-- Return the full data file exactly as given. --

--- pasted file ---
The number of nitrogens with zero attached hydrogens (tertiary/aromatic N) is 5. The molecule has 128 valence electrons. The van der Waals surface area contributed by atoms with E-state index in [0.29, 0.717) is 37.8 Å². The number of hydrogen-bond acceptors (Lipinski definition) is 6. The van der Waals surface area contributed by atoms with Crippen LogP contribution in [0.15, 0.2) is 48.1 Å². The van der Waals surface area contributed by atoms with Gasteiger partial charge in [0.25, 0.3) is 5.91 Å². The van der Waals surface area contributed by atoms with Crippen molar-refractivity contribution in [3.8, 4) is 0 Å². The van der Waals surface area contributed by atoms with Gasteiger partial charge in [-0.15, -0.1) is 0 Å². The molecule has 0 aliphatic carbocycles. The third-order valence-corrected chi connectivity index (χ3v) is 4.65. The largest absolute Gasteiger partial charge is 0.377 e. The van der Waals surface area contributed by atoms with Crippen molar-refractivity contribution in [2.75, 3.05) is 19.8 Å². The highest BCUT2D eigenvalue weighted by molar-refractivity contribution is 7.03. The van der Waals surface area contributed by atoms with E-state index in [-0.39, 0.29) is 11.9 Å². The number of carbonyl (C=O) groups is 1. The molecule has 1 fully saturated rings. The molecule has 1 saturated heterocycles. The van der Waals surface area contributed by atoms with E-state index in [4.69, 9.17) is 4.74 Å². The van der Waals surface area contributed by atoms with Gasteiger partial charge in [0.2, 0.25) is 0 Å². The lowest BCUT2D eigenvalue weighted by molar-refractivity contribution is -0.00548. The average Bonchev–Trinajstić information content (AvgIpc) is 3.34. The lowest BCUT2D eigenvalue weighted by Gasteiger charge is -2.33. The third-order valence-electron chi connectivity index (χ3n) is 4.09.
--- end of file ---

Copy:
The number of nitrogens with zero attached hydrogens (tertiary/aromatic N) is 5. The molecule has 128 valence electrons. The van der Waals surface area contributed by atoms with E-state index in [0.29, 0.717) is 37.8 Å². The number of hydrogen-bond acceptors (Lipinski definition) is 6. The van der Waals surface area contributed by atoms with Crippen LogP contribution in [0.15, 0.2) is 48.1 Å². The van der Waals surface area contributed by atoms with Gasteiger partial charge in [0.25, 0.3) is 5.91 Å². The van der Waals surface area contributed by atoms with Crippen molar-refractivity contribution in [3.8, 4) is 0 Å². The van der Waals surface area contributed by atoms with Gasteiger partial charge in [-0.15, -0.1) is 0 Å². The molecule has 0 aliphatic carbocycles. The third-order valence-corrected chi connectivity index (χ3v) is 4.65. The largest absolute Gasteiger partial charge is 0.377 e. The van der Waals surface area contributed by atoms with Crippen molar-refractivity contribution in [2.75, 3.05) is 19.8 Å². The highest BCUT2D eigenvalue weighted by molar-refractivity contribution is 7.03. The van der Waals surface area contributed by atoms with E-state index in [-0.39, 0.29) is 11.9 Å². The number of carbonyl (C=O) groups is 1. The molecule has 1 fully saturated rings. The molecule has 1 saturated heterocycles. The van der Waals surface area contributed by atoms with E-state index in [4.69, 9.17) is 4.74 Å². The van der Waals surface area contributed by atoms with Gasteiger partial charge in [0.2, 0.25) is 0 Å². The lowest BCUT2D eigenvalue weighted by molar-refractivity contribution is -0.00548. The average Bonchev–Trinajstić information content (AvgIpc) is 3.34. The lowest BCUT2D eigenvalue weighted by Gasteiger charge is -2.33. The third-order valence-electron chi connectivity index (χ3n) is 4.09.